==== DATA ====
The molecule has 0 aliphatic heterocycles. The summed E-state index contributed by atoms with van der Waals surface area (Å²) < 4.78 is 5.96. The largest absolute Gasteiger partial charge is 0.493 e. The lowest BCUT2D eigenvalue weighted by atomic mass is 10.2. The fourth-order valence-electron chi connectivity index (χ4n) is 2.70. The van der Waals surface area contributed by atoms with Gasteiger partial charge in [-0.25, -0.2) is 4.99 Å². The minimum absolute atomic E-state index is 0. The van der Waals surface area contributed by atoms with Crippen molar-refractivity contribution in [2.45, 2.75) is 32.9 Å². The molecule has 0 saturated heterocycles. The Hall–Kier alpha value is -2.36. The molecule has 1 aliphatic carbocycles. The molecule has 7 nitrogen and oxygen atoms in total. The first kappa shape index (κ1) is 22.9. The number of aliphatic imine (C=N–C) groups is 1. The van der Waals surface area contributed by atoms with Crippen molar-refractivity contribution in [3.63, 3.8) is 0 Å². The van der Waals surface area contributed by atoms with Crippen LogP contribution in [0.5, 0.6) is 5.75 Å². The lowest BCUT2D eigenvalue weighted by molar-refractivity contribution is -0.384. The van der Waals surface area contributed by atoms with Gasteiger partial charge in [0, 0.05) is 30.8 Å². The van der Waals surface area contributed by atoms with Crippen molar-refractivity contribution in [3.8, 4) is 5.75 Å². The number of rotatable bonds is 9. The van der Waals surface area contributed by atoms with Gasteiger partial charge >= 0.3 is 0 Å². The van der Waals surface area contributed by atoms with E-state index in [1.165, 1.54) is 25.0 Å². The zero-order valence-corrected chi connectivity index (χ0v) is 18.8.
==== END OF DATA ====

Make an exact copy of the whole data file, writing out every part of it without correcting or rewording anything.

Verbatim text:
The molecule has 0 aliphatic heterocycles. The summed E-state index contributed by atoms with van der Waals surface area (Å²) < 4.78 is 5.96. The largest absolute Gasteiger partial charge is 0.493 e. The lowest BCUT2D eigenvalue weighted by atomic mass is 10.2. The fourth-order valence-electron chi connectivity index (χ4n) is 2.70. The van der Waals surface area contributed by atoms with Gasteiger partial charge in [-0.25, -0.2) is 4.99 Å². The minimum absolute atomic E-state index is 0. The van der Waals surface area contributed by atoms with Crippen molar-refractivity contribution in [2.45, 2.75) is 32.9 Å². The molecule has 0 saturated heterocycles. The Hall–Kier alpha value is -2.36. The molecule has 1 aliphatic carbocycles. The molecule has 7 nitrogen and oxygen atoms in total. The first kappa shape index (κ1) is 22.9. The number of aliphatic imine (C=N–C) groups is 1. The van der Waals surface area contributed by atoms with Crippen molar-refractivity contribution in [3.63, 3.8) is 0 Å². The van der Waals surface area contributed by atoms with Crippen LogP contribution in [0.5, 0.6) is 5.75 Å². The lowest BCUT2D eigenvalue weighted by molar-refractivity contribution is -0.384. The van der Waals surface area contributed by atoms with Gasteiger partial charge in [0, 0.05) is 30.8 Å². The van der Waals surface area contributed by atoms with Crippen molar-refractivity contribution in [3.8, 4) is 5.75 Å². The number of rotatable bonds is 9. The van der Waals surface area contributed by atoms with Gasteiger partial charge >= 0.3 is 0 Å². The van der Waals surface area contributed by atoms with E-state index in [1.165, 1.54) is 25.0 Å². The zero-order valence-corrected chi connectivity index (χ0v) is 18.8.